Matt Hancock demands £10,000 per DAY to work as adviser to a fake Korean company in sting by campaign group

MATT Hancock demanded £10,000 per day to work as an adviser to a fake Korean company in a sting by a campaign group.

Former Health Secretary Kwasi Kwarteng was tricked by I’m A Celeb Star and ex-Chancellor Kwasi Kwarteng to ask Hanseong Consulting for six-figures.

Hancock was duped by a fake Korean company


Hancock was duped and lied to by a Korean scam companyCredit: Twitter
It comes after Hancock earned an eye-watering sum on I'm a Celeb


This comes just after Hancock made an impressive sum for I’m A Celeb

Hancock claimed that his daily wage was 10,000 sterling to undercover agents from Led By Donkeys.

Second jobs are permitted for MPs, but there’s no evidence that Hancock or the other MPs involved in the sting violated any laws.

It is a fresh embarrassment for Hancock, who revealed that he pocketed an eye-watering £320,000 for starring on I’m a Celeb, on top of a £48,000 serialisation for his pandemic memoirs.

Following his promise to support a hospice, he gave three per cent from his show pay to charity.

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A spokesman for Hancock said: “It’s absurd to bring Mr Hancock into this story through the illegal publication of a private conversation.

“All that the video shows Matt doing is acting perfectly.”

Kwarteng said he was willing to work at the same rate and that he didn’t expect to get a “king’s ransom”.

It Observer reports that Sir Graham Brady, chair of the 1922 committee of Tory backbenchers, also told the activists that a daily rate of £6,000 “feels about right”.

Brady announced that he is stepping down for the next election. He also stated that he couldn’t advocate on behalf the fraudulent firm and that any payments received by him would be recorded on the public Register of MPs’ Interests.

He stated that he made clear all arrangements would need to be transparent. That, as an MP, I would not act outside the parameters of the code.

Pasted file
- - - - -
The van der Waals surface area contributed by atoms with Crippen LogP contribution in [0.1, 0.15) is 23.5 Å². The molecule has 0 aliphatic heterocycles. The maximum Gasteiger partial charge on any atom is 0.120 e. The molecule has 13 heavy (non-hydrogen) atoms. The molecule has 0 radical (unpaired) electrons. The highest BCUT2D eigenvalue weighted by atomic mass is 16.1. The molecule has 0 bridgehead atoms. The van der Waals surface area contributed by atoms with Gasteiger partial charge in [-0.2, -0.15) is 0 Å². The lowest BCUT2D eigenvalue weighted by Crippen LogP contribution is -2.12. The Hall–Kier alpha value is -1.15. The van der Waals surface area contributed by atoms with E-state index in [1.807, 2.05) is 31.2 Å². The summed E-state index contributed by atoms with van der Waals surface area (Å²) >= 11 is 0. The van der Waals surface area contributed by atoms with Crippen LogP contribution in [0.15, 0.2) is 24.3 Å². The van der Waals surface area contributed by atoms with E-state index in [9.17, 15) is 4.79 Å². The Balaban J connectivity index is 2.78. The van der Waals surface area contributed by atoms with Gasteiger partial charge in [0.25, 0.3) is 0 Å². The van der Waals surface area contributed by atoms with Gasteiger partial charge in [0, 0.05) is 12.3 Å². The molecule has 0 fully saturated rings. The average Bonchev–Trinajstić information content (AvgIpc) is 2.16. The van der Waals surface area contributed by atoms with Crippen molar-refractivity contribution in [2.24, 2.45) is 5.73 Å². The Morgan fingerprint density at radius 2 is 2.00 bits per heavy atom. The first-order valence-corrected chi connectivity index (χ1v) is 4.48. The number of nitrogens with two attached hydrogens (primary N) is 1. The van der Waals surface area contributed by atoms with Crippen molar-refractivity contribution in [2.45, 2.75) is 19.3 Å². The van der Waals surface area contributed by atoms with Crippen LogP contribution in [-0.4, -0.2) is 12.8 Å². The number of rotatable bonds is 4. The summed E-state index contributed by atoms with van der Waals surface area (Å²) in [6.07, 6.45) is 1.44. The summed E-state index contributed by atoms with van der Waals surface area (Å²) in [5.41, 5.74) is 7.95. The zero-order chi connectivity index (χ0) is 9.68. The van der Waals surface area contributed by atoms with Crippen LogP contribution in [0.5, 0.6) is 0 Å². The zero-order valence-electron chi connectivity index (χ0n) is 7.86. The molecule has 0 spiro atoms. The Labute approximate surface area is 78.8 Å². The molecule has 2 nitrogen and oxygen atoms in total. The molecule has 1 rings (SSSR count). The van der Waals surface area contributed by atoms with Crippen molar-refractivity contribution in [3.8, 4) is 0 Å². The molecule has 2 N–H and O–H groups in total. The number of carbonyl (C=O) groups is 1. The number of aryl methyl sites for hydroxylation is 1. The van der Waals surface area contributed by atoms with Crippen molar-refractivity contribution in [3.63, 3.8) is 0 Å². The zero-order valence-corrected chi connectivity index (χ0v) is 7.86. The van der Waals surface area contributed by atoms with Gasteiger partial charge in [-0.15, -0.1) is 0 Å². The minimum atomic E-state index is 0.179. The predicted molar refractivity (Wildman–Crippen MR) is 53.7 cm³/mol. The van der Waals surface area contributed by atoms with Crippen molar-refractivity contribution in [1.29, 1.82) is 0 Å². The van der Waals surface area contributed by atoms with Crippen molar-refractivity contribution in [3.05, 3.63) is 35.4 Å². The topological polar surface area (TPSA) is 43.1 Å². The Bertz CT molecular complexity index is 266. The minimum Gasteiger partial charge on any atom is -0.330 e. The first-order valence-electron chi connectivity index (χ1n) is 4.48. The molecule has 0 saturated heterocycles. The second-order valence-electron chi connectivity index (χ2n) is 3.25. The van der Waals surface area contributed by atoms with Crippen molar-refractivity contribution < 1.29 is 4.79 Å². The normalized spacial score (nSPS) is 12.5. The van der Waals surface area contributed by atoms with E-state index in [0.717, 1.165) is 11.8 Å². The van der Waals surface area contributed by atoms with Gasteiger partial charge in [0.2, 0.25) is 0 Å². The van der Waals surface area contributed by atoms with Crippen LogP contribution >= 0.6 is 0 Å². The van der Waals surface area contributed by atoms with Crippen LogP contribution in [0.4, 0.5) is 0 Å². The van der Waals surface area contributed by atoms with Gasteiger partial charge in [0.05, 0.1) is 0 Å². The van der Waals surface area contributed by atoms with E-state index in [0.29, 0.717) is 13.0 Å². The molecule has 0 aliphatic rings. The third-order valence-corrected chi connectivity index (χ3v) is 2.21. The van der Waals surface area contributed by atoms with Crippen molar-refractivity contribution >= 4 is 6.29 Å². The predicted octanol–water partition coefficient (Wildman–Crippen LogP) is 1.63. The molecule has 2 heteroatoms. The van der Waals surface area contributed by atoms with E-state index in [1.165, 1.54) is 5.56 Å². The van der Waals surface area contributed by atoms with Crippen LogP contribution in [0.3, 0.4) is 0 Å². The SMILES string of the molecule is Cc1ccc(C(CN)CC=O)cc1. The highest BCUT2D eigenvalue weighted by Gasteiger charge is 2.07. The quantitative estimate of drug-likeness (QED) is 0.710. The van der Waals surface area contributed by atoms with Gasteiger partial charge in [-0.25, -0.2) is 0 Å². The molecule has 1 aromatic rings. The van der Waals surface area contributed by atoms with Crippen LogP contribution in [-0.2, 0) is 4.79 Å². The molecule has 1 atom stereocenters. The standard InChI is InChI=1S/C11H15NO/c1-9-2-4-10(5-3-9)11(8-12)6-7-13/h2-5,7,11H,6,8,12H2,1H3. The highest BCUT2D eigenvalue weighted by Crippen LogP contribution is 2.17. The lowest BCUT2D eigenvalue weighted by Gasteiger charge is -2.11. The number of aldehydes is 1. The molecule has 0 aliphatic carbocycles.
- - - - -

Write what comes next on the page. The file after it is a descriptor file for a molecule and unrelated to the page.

“I made it very clear that I was willing to travel internationally for meetings, but this would require me to sign off on important decisions or committments in Westminster.”

Stephen Hammond, an ex-minister, was offered work paid by the fraudulent company.

He stated that the company had a fake website and was phony.

Led By Dokeys concocted politicians using a fake website that listed credentials, and email asking them to help “our clients navigate the changing political, regulatory, and legislative frameworks” at Whitehall and Westminster.

They were advised that the members of parliament would need to be present at six annual board meetings in exchange for “very appealing” salaries and “generous expense”.

Activists emailed the false job opportunity to 20 Conservative and Labour MPs. Five of these people agreed to be interviewed.

Gavin Williamson was the former Defence Secretary. Williamson terminated the conversation after suspecting that there had been a trick.

The fake senior female executive interviewed five members of parliament while they sat in front of green screens that showed the Seoul skyline.

Kwarteng told the interviewer that he would not do anything for less than £10,000 a month, and demanded extra compensation for travel to Korea.

He then agreed to work for between £8,000 and £12,000 a day, adding that he had significant experience after serving “briefly as chancellor”.

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Kwasi Kwarteng was contacted to comment.

After leaked WhatsApp conversations from December 2020 revealed that Hancock had approved an aide’s threat to withhold funding for disabled kids, it was a shocking development which led furious MPs and others to call on him to be brought before Parliament.

Kwasi Kwarteng was also snared in the sting


Kwasi Kwarteng was also caught in the stingCredit: Twitter

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